(This post was inspired by Calli’s recent article about her thoughts on wine in university culture, which is where I really learned to appreciate wine for the first time. Here goes…)
I have vivid recollection of walking between the aisles of wines in the local liquor store in the small town where I went to university and completely ignoring them on the way to buy whiskey. Or gin. Or Southern Comfort. Or whatever spirit had piqued my interest.
What I loved about booze was that it wasn’t beer. I never really liked fizzy drinks of any kind and beer wasn’t for me. It was also a little too monochromatic for my liking and the world of spirits offered a huge diversity of flavours that I found thrilling. Sweet drinks like White Russians (just like The Dude) progressed to Whisky Sours, and Alabama Slammers which lead to gin & tonics which ended up at CC or Jack on the rocks and then finally Scotches neat. I had a few friends who used to drink wine but I didn’t see the appeal.
And then I met a girl.
She came from a family that drank wine with dinner most every night. When we had special dinners together, she would bring a bottle of wine. (She had to bring the wine glass too, if I remember, because heathen that I was, I didn’t have any.) Aside from making the meal appear a little more classy, she explained to me how wine cleanses the palate and can could enhance the flavour of food. The palate cleansing concept was the first part that I related to the most. I always loved how the first 1 or 2 bites of food tasted, especially if it was something that I really loved. But a few bites into the meal though, it would lose something. It was still good but it didn’t have that same blast of flavour that I’d had.
Wine gave me the excitement of that first bite back again after every bite. Taking sips of wine every few bites refreshed and cleansed my palate making the food’s flavour exciting again as if I were back taking the first bite. Beer or booze couldn’t do that and I was intrigued. It was my first entree into the wine world and it had me hooked.
But then I went shopping for wine. What the heck was all that stuff on the label? **$20** for a bottle of wine?? No way! Who would ever pay that much for a bottle that would last one meal? A bottle of whisky wasn’t cheap either but I could get at least a couple of semesters out of a 26 of CC, especially if it was just one in a small collection of bottles. I couldn’t wrap my head around paying anything more than $10 for a bottle of wine. What is it about wine that makes it worth that much to some people?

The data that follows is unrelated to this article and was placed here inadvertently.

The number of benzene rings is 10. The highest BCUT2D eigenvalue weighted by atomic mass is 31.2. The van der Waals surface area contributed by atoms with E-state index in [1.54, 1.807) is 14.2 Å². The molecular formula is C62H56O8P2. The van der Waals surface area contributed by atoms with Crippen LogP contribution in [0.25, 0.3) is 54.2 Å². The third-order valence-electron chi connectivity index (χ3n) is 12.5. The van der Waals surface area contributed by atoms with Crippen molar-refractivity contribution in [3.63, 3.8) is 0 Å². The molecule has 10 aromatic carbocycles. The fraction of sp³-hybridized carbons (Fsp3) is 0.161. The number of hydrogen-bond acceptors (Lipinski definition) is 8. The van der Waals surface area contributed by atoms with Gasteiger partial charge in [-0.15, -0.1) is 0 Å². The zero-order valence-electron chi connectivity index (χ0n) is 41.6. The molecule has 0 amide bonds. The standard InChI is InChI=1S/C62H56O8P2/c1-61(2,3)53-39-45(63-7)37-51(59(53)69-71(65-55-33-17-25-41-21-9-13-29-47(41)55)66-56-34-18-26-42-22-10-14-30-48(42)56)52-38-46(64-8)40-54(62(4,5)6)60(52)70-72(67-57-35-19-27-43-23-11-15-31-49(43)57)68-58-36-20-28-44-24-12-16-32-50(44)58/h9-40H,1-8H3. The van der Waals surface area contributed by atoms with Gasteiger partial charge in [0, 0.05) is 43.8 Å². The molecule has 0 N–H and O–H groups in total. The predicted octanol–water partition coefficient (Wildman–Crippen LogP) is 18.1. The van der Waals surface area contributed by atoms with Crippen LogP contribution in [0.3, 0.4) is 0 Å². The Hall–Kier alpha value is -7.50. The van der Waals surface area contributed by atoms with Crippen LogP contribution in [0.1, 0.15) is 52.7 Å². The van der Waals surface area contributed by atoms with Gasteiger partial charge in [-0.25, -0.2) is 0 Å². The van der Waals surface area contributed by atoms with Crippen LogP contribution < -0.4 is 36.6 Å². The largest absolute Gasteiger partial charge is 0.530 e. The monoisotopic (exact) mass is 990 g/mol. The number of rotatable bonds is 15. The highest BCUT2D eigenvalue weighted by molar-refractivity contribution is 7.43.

So I bought what didn’t look too weird. I knew enough that bottles with French labels were going to be more authentic than ones with penguins on them.
“Where did that penguin come from?”
“From next door.”
“Penguins don’t come from next door, they come from Antarctica.”
Of course, the more dinners we had, the more I learned about what wines I liked and what I didn’t like. I quickly learned that some wines tasted great with some foods but not others. White wines tasted weird and got lost amongst our spaghetti dinners. Steak and red wine developed a close relationship almost imediately.
My girlfriend’s father made wine from kits and that inspired us to have a go at it ourselves. We bought a carboy, and starter kit and turned her kitchen into our winery and her bedroom room into the cellar. It was… educational. We enjoyed it but it never seemed finished somehow. It lacked the polish and lustre that ‘real’ wines had. It was different somehow although at the time I couldn’t have put into words what it was that made it so. Whatever it was, it started the ball rolling for me and the world of wine seemed open and ready to explore.
After moving to BC, the wine culture was almost impossible to miss. The local wine stores had large sections of BC wines and there were even whole stores that sold nothing but BC wines – still a shocking concept to visitors from other markets. It was immersive and I loved it. I started buying books and learning about wine as much as I could. But sometimes reading about vines and wine wasn’t enough – I wanted to get my hands dirty. In 2005 I volunteered to work at Township 7 Vineyards in Langley planting grape vines in the spring and harvesting in ’05 and ’06. I loved the experiences, the people that I met, and the memories of working with the grapes and vines. It was my first experience walking into the wine shop with a winery owner who said, “Thanks for helping. Why don’t you pick out six bottles of your choice.” I really must thank Gwen and Corey Coleman, the original owners of Township 7 Vineyards in Langley, who were my first and warmest welcome into the wine industry in BC.
From that point 9 years ago until now, it’s been a wild ride of learning, tasting, talking, drinking, working, more tasting, and selling wines while meeting some of the greatest people around. Those experiences aren’t really that different from what I would have had if I hadn’t joined the wine industry. They are possible to get elsewhere in organizations like the BC Wine Appreciation Society, attending Wine Festival tastings, private tastings, or visiting wineries frequently. They are available to anyone who is interested in wine.
I find that the more experiences I have with wine, the more comfortable the knowledge becomes. I’ve also found that the more I think I know, the more I find that I don’t really know anything at all. Wine should be an experience. I’m thankful for those that have allowed me to share in those experiences and I enjoy sharing those experiences with others – one of the reasons that I started this website and podcast. Have fun finding experiences with BC wine!
Cheers from wine country!